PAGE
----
Ray Dandridge died in Palm Bay, Fla.
A Negro leagues star, mostly with the Newark Eagles, Dandridge played 12 winters in the Cuban League, six with Marianao. He batted over .300 four seasons and .299 two others during his Cuban League career.
But it was his defensive prowess which drew the most praise. In Cuba, it was said of the bowlegged third baseman, "through Dandridge's legs could pass a train but not a ground ball."
Nicknamed "Talua" in Cuba, Dandridge (shown in this photo from The Attic and Closet Collectibles that's available on eBay) was elected to the Cuban Baseball Hall of Fame in 2007.
Born in 1913, Dandridge turned 34 years old the season Jackie Robinson broke the major-league color barrier in 1947, and he didn't begin playing in the minor leagues until age 35 with the Minneapolis Millers of the Class AAA American Association.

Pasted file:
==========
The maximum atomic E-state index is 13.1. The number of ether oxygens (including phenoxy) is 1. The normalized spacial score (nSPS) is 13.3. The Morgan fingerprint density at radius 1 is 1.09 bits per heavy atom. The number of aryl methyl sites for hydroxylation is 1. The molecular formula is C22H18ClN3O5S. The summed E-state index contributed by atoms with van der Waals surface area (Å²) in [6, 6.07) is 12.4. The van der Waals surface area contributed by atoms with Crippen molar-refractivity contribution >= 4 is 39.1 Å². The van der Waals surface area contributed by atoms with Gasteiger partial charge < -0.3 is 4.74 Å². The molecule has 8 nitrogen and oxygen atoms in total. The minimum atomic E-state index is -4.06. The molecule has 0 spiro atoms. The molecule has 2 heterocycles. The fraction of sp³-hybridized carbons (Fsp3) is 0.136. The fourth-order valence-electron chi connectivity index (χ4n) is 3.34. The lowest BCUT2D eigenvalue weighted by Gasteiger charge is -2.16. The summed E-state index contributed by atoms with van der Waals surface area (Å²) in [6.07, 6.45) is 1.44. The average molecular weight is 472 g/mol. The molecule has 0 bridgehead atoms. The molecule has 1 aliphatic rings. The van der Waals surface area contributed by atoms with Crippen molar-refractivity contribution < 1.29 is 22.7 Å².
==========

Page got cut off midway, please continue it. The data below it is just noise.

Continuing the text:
He played four seasons with the New York Giants' affiliate and between 1949-52 and spent the 1953 season with Oakland and Sacramento of the Pacific Coast League. But Dandridge never made it to the majors.
Despite that, Dandridge was elected to the National Baseball Hall of Fame in Cooperstown, N.Y. by the Veterans Committee in 1987.